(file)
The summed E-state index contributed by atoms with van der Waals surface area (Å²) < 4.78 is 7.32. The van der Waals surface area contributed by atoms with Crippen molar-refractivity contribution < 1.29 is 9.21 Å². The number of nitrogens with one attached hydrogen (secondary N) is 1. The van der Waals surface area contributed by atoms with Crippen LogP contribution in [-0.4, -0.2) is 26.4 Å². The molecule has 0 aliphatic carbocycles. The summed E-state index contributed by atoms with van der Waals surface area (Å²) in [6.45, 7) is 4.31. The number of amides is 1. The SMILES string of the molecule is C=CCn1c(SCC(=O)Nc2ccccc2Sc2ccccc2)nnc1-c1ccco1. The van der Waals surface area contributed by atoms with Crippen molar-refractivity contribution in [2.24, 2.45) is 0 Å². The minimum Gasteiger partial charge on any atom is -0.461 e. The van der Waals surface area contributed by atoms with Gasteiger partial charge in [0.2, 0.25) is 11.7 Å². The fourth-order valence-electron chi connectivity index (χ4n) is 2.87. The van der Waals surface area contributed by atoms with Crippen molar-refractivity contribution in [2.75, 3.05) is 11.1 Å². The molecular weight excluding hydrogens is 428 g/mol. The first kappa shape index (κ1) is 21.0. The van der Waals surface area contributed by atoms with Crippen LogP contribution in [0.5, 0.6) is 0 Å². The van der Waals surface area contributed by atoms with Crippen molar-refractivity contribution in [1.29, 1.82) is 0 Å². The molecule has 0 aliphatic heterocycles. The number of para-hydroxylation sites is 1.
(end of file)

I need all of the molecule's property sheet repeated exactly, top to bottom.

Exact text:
The summed E-state index contributed by atoms with van der Waals surface area (Å²) < 4.78 is 7.32. The van der Waals surface area contributed by atoms with Crippen molar-refractivity contribution < 1.29 is 9.21 Å². The number of nitrogens with one attached hydrogen (secondary N) is 1. The van der Waals surface area contributed by atoms with Crippen LogP contribution in [-0.4, -0.2) is 26.4 Å². The molecule has 0 aliphatic carbocycles. The summed E-state index contributed by atoms with van der Waals surface area (Å²) in [6.45, 7) is 4.31. The number of amides is 1. The SMILES string of the molecule is C=CCn1c(SCC(=O)Nc2ccccc2Sc2ccccc2)nnc1-c1ccco1. The van der Waals surface area contributed by atoms with Crippen molar-refractivity contribution in [2.24, 2.45) is 0 Å². The minimum Gasteiger partial charge on any atom is -0.461 e. The van der Waals surface area contributed by atoms with Gasteiger partial charge in [0.2, 0.25) is 11.7 Å². The fourth-order valence-electron chi connectivity index (χ4n) is 2.87. The van der Waals surface area contributed by atoms with Crippen molar-refractivity contribution in [2.75, 3.05) is 11.1 Å². The molecular weight excluding hydrogens is 428 g/mol. The first kappa shape index (κ1) is 21.0. The van der Waals surface area contributed by atoms with Crippen LogP contribution in [0.5, 0.6) is 0 Å². The van der Waals surface area contributed by atoms with Crippen molar-refractivity contribution in [1.29, 1.82) is 0 Å². The molecule has 0 aliphatic heterocycles. The number of para-hydroxylation sites is 1.